NAB Rallies for Multicast


The National Association of Broadcasters is trying harder to get Congress to mandate cable carriage of multicast broadcast streams.

The move comes less than two months after NAB members reluctantly agreed to a 2009 “hard date” to return analog spectrum. DTV bills are pending in both the House and Senate.

As part of the campaign, the NAB last Wednesday detailed a study touting the supposed benefits of distributing digitally divided multiple broadcast streams to consumers and local economies.

The study found that multicasting would result in more in-depth news and information programs, more regional news and more niche content for specific demographic groups.

Other benefits cited include more options for local advertisers, which cable operators have been courted by describing local cable advertising as more targeted and efficient than ads on local TV stations.

“This new competitive offering by multicast could throw a wrench into those plans,” said David Gunzerath, the NAB's vice president of research. “The lack of success of stations to date to gain multicast carriage clearly suggests that this dynamic is at play.”

According to a NAB survey of 450 stations conducted in July 2005, nearly 80% of local TV stations are unlikely to multicast without assurances of cable carriage.

“This is also about more competition to cable,” said NAB president Eddie Fritts. “That's why the cable gatekeepers will fight it so fiercely. They don't like competition.”

Fritts said multicasting will be the NAB's “No. 1 priority” when Congress returns in September. “We've been focused on it in August like a laser beam,” he said. “We've been working around the clock to make sure that Congress understands the importance of DTV legislation.”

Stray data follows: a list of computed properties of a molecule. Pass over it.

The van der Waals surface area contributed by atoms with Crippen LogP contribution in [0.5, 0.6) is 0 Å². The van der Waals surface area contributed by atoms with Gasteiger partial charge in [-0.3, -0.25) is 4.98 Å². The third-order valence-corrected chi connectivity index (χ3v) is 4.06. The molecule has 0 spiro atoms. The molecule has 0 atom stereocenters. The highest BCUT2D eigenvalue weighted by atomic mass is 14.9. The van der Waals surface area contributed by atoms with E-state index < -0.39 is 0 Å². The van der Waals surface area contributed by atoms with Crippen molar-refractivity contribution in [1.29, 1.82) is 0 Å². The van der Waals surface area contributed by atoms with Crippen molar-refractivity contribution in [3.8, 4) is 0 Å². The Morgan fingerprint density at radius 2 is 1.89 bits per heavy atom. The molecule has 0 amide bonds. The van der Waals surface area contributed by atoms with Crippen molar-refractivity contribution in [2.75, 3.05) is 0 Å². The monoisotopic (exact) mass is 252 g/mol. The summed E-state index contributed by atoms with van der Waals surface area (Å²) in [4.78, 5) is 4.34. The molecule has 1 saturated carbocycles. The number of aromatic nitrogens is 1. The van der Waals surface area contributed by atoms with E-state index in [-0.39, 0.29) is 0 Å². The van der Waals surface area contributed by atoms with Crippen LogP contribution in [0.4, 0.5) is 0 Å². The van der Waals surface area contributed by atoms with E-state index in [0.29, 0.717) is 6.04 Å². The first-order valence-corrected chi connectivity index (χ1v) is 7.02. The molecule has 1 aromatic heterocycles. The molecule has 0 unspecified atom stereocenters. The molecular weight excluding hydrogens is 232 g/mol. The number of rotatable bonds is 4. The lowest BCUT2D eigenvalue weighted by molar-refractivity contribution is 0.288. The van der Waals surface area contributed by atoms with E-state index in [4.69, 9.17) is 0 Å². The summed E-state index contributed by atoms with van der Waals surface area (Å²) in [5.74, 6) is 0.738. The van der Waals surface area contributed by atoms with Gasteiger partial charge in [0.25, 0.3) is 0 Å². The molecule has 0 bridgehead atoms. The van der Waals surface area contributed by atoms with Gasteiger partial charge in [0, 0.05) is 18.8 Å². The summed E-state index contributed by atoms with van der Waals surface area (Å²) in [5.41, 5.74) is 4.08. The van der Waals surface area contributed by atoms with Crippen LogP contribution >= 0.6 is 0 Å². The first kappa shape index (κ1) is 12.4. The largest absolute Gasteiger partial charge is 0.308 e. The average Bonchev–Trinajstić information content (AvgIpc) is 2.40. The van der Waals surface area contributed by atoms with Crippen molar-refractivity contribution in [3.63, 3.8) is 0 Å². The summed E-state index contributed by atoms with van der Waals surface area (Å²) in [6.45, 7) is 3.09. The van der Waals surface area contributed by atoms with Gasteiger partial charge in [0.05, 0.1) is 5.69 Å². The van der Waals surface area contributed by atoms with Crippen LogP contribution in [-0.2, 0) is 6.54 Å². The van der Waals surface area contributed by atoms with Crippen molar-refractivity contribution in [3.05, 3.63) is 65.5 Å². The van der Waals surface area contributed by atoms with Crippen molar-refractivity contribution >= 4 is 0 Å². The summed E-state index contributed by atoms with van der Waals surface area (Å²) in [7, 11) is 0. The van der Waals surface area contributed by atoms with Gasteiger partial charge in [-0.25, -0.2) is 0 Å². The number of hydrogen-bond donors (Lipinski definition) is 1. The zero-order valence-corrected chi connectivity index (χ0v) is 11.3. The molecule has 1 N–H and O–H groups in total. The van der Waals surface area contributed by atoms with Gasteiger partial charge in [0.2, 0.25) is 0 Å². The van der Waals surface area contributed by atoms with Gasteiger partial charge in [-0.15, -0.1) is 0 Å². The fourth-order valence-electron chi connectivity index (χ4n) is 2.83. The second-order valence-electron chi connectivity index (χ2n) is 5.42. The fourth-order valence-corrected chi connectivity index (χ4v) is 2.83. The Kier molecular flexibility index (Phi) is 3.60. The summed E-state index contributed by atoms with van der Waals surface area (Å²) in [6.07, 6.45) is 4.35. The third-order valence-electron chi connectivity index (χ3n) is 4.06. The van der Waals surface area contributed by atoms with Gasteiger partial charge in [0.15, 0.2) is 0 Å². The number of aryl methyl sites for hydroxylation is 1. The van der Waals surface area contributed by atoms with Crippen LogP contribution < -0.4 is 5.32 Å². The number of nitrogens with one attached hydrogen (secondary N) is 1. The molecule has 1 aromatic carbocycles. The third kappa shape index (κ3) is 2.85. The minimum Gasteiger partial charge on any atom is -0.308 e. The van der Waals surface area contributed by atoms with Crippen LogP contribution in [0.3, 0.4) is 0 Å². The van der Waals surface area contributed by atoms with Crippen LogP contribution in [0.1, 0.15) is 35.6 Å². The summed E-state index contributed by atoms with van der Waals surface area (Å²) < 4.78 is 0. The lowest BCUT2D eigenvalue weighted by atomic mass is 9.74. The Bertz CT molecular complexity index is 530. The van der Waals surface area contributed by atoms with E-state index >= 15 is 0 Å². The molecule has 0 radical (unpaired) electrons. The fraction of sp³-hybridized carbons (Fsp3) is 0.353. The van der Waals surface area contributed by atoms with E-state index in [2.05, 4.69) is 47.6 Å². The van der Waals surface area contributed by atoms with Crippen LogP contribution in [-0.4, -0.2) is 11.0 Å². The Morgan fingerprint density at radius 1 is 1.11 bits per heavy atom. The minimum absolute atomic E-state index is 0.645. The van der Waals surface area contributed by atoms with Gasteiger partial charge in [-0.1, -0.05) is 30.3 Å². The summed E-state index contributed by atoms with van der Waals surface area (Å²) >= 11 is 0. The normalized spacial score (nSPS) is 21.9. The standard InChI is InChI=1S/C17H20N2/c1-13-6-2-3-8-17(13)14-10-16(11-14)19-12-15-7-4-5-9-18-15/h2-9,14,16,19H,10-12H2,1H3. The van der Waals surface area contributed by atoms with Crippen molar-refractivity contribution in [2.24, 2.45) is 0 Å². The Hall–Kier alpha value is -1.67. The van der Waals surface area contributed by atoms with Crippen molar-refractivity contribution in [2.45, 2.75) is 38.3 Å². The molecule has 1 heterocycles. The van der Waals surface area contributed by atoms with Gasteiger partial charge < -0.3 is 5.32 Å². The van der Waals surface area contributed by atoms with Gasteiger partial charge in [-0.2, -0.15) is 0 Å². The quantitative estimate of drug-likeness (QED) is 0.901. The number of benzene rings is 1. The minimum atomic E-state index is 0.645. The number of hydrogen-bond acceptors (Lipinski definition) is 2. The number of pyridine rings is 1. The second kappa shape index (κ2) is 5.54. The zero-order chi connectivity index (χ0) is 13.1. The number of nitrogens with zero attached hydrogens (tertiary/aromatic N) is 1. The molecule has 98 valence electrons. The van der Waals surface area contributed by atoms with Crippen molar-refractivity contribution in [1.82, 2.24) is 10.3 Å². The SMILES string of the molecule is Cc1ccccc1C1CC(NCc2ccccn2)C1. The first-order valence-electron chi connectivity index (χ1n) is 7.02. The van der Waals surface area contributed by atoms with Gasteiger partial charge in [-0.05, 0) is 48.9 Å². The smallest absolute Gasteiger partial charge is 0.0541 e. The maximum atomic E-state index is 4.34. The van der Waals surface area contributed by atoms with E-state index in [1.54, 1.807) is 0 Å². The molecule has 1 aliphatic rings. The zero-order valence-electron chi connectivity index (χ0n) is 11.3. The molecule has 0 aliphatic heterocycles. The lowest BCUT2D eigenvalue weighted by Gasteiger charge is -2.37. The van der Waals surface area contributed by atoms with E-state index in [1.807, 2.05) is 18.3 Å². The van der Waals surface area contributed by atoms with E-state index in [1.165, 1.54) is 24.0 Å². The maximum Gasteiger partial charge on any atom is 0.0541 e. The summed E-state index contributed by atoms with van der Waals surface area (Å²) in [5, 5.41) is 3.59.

Key committees in both the House and Senate are wrapping up language on DTV bills, with markups expected within the next few weeks.

On Sept. 8, at least 91 broadcasters will fly into Washington, D.C., to lobby key members to support a multicasting mandate. In a similar “fly-in” on July 21, some 65 broadcasters met with members of the Senate Commerce Committee. NAB is also taking out print ads in Capitol Hill newspapers.

The cable industry has been comparing mandated multicasting to a “free ride” for broadcasters and is already gearing up for a fight.

“NAB's tired rhetoric doesn't disguise the fact that broadcasters are asking the government for another handout that the FCC has already twice rejected, would harm diversity in programming and would do nothing to speed the digital-TV transition,” National Cable & Telecommunications Association spokesman Brian Dietz said. “Instead of asking for another free ride, broadcasters should follow cable's lead and present a viable plan for ending the digital transition.”

NAB lobbyists are working to discredit key cable arguments against multicasting, including the contention that carrying multiple program streams would sap needed capacity.

“This is about competition,” said John Orlando, NAB's executive vice president of government relations. “This is not about capacity. The capacity argument is a bogus argument. The myth needs to be knocked off the table.”

Fritts predicted that despite the cable industry's opposition, the final DTV bill will ultimately include a multicasting provision. “When it's all said and done, multicasting will be a way of life.”